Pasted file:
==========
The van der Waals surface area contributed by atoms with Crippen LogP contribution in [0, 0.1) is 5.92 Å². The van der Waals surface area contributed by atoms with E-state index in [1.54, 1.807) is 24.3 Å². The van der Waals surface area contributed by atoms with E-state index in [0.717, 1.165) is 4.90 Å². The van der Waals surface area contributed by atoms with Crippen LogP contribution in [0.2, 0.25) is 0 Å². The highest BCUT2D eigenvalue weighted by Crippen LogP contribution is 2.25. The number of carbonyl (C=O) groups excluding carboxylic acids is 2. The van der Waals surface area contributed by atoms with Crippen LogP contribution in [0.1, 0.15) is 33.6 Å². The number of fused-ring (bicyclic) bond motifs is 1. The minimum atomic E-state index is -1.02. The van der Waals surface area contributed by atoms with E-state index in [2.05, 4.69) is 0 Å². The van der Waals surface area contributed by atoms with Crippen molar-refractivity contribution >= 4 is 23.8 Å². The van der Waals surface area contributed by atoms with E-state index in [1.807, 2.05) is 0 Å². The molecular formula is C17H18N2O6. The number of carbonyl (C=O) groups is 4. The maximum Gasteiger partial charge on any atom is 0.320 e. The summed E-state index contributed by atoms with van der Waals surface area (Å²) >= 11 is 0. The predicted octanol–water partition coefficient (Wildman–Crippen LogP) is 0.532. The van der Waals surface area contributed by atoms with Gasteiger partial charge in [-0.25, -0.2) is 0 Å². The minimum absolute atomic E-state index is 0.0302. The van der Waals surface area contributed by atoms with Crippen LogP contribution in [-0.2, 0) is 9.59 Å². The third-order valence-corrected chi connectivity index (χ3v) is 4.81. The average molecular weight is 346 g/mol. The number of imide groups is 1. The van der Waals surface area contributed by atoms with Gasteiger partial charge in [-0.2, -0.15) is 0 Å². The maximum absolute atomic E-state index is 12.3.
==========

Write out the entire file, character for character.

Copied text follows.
The van der Waals surface area contributed by atoms with Crippen LogP contribution in [0, 0.1) is 5.92 Å². The van der Waals surface area contributed by atoms with E-state index in [1.54, 1.807) is 24.3 Å². The van der Waals surface area contributed by atoms with E-state index in [0.717, 1.165) is 4.90 Å². The van der Waals surface area contributed by atoms with Crippen LogP contribution in [0.2, 0.25) is 0 Å². The highest BCUT2D eigenvalue weighted by Crippen LogP contribution is 2.25. The number of carbonyl (C=O) groups excluding carboxylic acids is 2. The van der Waals surface area contributed by atoms with Crippen LogP contribution in [0.1, 0.15) is 33.6 Å². The number of fused-ring (bicyclic) bond motifs is 1. The minimum atomic E-state index is -1.02. The van der Waals surface area contributed by atoms with E-state index in [2.05, 4.69) is 0 Å². The van der Waals surface area contributed by atoms with Crippen molar-refractivity contribution >= 4 is 23.8 Å². The van der Waals surface area contributed by atoms with E-state index in [1.807, 2.05) is 0 Å². The molecular formula is C17H18N2O6. The number of carbonyl (C=O) groups is 4. The maximum Gasteiger partial charge on any atom is 0.320 e. The summed E-state index contributed by atoms with van der Waals surface area (Å²) >= 11 is 0. The predicted octanol–water partition coefficient (Wildman–Crippen LogP) is 0.532. The van der Waals surface area contributed by atoms with Gasteiger partial charge in [-0.25, -0.2) is 0 Å². The minimum absolute atomic E-state index is 0.0302. The van der Waals surface area contributed by atoms with Crippen LogP contribution in [-0.2, 0) is 9.59 Å². The third-order valence-corrected chi connectivity index (χ3v) is 4.81. The average molecular weight is 346 g/mol. The number of imide groups is 1. The van der Waals surface area contributed by atoms with Gasteiger partial charge in [-0.2, -0.15) is 0 Å². The maximum absolute atomic E-state index is 12.3.